Entries in baking (10)


peach frangipane tart


Peaches were exceptionally good this year and all summer I planned to make a peach frangipane tart...I finally did on the last night of our vacation before returning to Brooklyn. Frangipane is made by combining ground almonds with butter and eggs and is the perfect compliment to sweet juicy peaches. Different from other peach tarts, this is never mushy...the almond cream puffs up around the peaches giving structure to the tart. Not too sweet, but very rich, just a sliver will do. This tart will serve 8-12 people.



for the crust:

1 1/2 cups all purpose flour

2 teaspoons sugar

1/2 teaspoon salt

11 tablespoons unsalted butter, cut into pieces

4-6 tablespoons ice water


for the frangipane:

1 1/2 cups slivered almonds (7 ounces)

2/3 cup sugar

4 tablespoons unsalted butter, softenned

2 large eggs

1 teaspoon pure vanilla extract


4 peaches


To make the crust combine the flour, sugar, and salt in the bowl of a food processor. Add butter and pulse until combined and there are pea sized chunks of butter. Continue pulsing while adding the ice water. Do not over process. The dough will come together when you turn it out onto the counter and press it together forming a disk. Chill for 30 minutes before rolling.


Preheat oven to 350°. Roll dough on a lightly floured surface until it is large enough to fill a 9 inch springform pan. Carefully fold dough in half and position it in the pan, unfolding carefully and pressing dough up the sides of the pan. Line with parchement paper and weigh it down with dried beans or rice. If you have time you can chill the dough again before baking (I did not do this). Bake the crust for 30-40 minutes or until the crust is dry and lightly golden. Set aside.


To make frangipane, combine almonds and sugar in the bowl of a food processor and process until it is a powder. Add the butter and pulse to combine. Add the eggs and vanilla and process until smooth. Pour batter into the pre-baked tart shell.


Cut peaches in half and peel. If the peaches are very ripe the peel should practically slip off the peach. Cut into 8ths and arrange in the tart shell on top of the frangipane. Bake until the frangipane is puffy and golden brown. I expected this to take about 50-60 minutes but it actually took over an hour. Keep an eye on it...if the filling still looks quite moist it is not done yet.


aunt persis's cookies


These are one of my very favorite cookies...once they are cool they get sandwiched with raspberry jam and glazed with icing. Our friend Teddy first introduced them to our family in the 1980's and she learned the recipe from her aunt Persis. Now they reappear every year at Christmas when my parents bring their famous cookie platter to our house.


Not just for Christmas, my dad made this plate of them for our family for Valentine's day, last year. When I asked for the recipe I got a handwritten note in perfect script that said the following:


Aunt Persis's Cookies


3/4 lb. butter
3 cups flour
1/2cup + 1 1/2 tablespoons sugar
1 teaspoon cinnamon
1 teaspoon cloves
Roll thin and cut into hearts. 
Bake 375.
Put together with raspberry jam.
Frost with powdered sugar and water. 


I found both the handwriting and the simplicity of the recipe charming. Lauren and Lila made a batch of the cookies (seen cooling in the photo at the top of this post) this week for a family gathering to celebrate Lila's birthday. Lauren and Dad both agreed that a few notes might be helpful for anyone who wants to make the recipe: 


The butter should be very soft so all the dry ingredients can be incorporated.

Once the dough is made divide it into two disks, wrap in plastic wrap, and chill for 45 minutes before rolling.

The cookies take approximately 10 minutes to bake.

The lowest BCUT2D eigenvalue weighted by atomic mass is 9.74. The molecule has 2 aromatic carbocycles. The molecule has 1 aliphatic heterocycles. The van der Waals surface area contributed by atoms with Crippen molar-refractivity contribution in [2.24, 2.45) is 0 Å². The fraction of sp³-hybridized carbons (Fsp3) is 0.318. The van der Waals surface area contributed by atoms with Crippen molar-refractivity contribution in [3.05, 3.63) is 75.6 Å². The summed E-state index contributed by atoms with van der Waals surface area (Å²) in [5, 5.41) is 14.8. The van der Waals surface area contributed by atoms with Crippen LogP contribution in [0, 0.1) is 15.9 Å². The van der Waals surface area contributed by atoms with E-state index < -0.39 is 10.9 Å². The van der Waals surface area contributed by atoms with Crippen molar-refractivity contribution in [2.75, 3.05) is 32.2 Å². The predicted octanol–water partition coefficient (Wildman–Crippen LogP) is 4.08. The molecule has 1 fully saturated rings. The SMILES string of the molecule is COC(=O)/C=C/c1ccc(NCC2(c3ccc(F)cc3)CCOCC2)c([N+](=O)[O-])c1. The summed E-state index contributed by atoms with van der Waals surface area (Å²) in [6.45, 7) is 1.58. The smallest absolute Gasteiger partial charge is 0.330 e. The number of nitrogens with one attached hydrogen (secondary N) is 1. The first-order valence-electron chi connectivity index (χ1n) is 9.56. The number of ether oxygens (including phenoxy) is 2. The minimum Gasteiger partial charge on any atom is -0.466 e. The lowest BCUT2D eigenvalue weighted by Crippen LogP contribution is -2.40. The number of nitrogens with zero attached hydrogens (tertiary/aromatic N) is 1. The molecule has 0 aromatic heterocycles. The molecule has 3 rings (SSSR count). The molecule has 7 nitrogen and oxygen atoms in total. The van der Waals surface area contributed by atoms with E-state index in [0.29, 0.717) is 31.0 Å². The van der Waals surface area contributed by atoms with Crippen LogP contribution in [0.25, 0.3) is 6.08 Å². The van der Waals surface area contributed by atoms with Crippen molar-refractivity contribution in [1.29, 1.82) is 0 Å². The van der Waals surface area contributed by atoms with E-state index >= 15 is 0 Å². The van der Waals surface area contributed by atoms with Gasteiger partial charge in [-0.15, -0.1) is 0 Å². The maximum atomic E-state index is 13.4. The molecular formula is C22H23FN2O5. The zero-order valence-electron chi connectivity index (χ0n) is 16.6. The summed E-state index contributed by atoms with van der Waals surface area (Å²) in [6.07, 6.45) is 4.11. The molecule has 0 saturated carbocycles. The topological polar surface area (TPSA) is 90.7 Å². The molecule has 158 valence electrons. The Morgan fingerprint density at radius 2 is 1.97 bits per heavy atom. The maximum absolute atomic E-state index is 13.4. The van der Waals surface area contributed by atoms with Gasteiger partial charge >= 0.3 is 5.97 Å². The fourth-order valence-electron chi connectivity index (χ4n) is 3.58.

christmas cookies


Baking Christmas cookies is a big part of our family's holiday tradition. Every year my parents, and especially my father, make as many batches of cookies as they can during the month of December. They package them up as gifts for friends and always bring a big batch to our house on Christmas day. Everyone has their favorites but the kids especially love decorated cookies.


If we find ourselves with an afternoon after school, or a free day on the weekend, we also like to make a few batches of cookies and decorate them. Unlike at my parents house, when we make cookies they all get eaten so they don't make it onto the cookie platter on Christmas Day.


spiderweb cupcakes


My boys were born at the end of October so we have had plenty of Halloween inspired birthday parties. These cupcakes impress young guests and they are quite fun to make.


The decoration is way easier than it looks: The white frosting is made with a box of confectioners sugar and 5-8 tablespoons of milk. Combine 3 cups Confectioner's sugar with 4 tablespoons of milk. Add the remaining milk very gradually, checking the consistency as you go. You want the frosting to be thick enough that it coats the cupcake well and does not run off the top, but thin enough to give a smooth surface. When you think you have it about right test it on one of your cupcakes. If it is too runny add more confectioners sugar. If it is too thick, add a little more milk - just a few drops at a time. Melt chocolate chips in a bowl set over a pan of simmering water. Put melted chocolate in a piping bag with a small plain tip, or in a paper cone. Coat the cupcakes with the white frosting. Pipe a spiral of chocolate on top. Use a toothpick to create the web by starting in the center of the cupcake and drawing the point to the edge, repeating until the web is complete. Top with a plastic spider ring. I work in batches of 6 cupcakes to ensure that the frosting and chocolate remain soft enough to get the desired effect. Once the frosting starts to set the chocolate does not blend with the frosting to create the webs. (There is a wide margin for error, I promise!) 


You can use whatever cake or cupcake recipe you love. I am partial to this one from Martha Stewart.


banana bread with mascarpone and honey


A few years ago our family spent 6 months living in Cape Town, South Africa. During that time we had a favorite breakfast spot where we always ordered the same thing: soft boiled eggs with soldiers for Adam ("soldiers" are little strips of toast, cut so that they can be dipped into the runny yolk), and toasted banana bread with mascarpone and honey for me. It was divine! When I made this banana bread there was no need to toast it...everyone insisted on eating it before it had even fully cooled. 



1 stick unsalted butter, softenned

1 cup firmly packed brown sugar

3 very ripe bananas, mashed

1 teaspoon vanilla extract

2 large eggs, lightly beaten

1 1/2 cups flour